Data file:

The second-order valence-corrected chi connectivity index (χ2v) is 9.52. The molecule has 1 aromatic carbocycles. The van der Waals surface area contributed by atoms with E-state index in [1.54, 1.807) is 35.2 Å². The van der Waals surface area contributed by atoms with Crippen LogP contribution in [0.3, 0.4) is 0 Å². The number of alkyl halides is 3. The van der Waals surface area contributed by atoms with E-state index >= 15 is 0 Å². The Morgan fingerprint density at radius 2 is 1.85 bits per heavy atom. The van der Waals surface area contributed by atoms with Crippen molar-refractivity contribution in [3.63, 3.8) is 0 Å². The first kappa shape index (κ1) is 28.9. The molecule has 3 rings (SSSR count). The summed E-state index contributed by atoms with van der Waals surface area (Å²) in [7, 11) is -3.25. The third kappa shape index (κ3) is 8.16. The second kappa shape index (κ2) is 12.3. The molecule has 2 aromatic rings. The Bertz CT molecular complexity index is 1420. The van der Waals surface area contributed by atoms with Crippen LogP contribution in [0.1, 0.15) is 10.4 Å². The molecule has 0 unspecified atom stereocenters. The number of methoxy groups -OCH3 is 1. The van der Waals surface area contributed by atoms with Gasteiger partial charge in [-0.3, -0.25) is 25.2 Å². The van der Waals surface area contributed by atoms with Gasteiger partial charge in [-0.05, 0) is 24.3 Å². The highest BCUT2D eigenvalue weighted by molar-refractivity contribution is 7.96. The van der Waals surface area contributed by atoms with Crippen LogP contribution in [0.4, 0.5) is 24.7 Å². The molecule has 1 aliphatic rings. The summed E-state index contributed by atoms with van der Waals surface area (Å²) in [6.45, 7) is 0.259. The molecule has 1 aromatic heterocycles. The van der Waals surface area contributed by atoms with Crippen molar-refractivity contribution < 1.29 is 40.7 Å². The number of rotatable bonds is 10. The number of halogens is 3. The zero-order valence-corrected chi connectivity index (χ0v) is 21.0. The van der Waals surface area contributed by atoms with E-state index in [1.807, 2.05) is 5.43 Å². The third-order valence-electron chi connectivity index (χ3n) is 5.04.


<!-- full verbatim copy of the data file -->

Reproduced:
The second-order valence-corrected chi connectivity index (χ2v) is 9.52. The molecule has 1 aromatic carbocycles. The van der Waals surface area contributed by atoms with E-state index in [1.54, 1.807) is 35.2 Å². The van der Waals surface area contributed by atoms with Crippen LogP contribution in [0.3, 0.4) is 0 Å². The number of alkyl halides is 3. The van der Waals surface area contributed by atoms with E-state index >= 15 is 0 Å². The Morgan fingerprint density at radius 2 is 1.85 bits per heavy atom. The van der Waals surface area contributed by atoms with Crippen molar-refractivity contribution in [3.63, 3.8) is 0 Å². The first kappa shape index (κ1) is 28.9. The molecule has 3 rings (SSSR count). The summed E-state index contributed by atoms with van der Waals surface area (Å²) in [7, 11) is -3.25. The third kappa shape index (κ3) is 8.16. The second kappa shape index (κ2) is 12.3. The molecule has 2 aromatic rings. The Bertz CT molecular complexity index is 1420. The van der Waals surface area contributed by atoms with Crippen LogP contribution in [0.1, 0.15) is 10.4 Å². The molecule has 0 unspecified atom stereocenters. The number of methoxy groups -OCH3 is 1. The van der Waals surface area contributed by atoms with Gasteiger partial charge in [-0.3, -0.25) is 25.2 Å². The van der Waals surface area contributed by atoms with Gasteiger partial charge in [-0.05, 0) is 24.3 Å². The highest BCUT2D eigenvalue weighted by molar-refractivity contribution is 7.96. The van der Waals surface area contributed by atoms with Crippen LogP contribution in [0.4, 0.5) is 24.7 Å². The molecule has 1 aliphatic rings. The summed E-state index contributed by atoms with van der Waals surface area (Å²) in [6.45, 7) is 0.259. The molecule has 1 aromatic heterocycles. The van der Waals surface area contributed by atoms with Crippen molar-refractivity contribution < 1.29 is 40.7 Å². The number of rotatable bonds is 10. The number of halogens is 3. The zero-order valence-corrected chi connectivity index (χ0v) is 21.0. The van der Waals surface area contributed by atoms with E-state index in [1.807, 2.05) is 5.43 Å². The third-order valence-electron chi connectivity index (χ3n) is 5.04.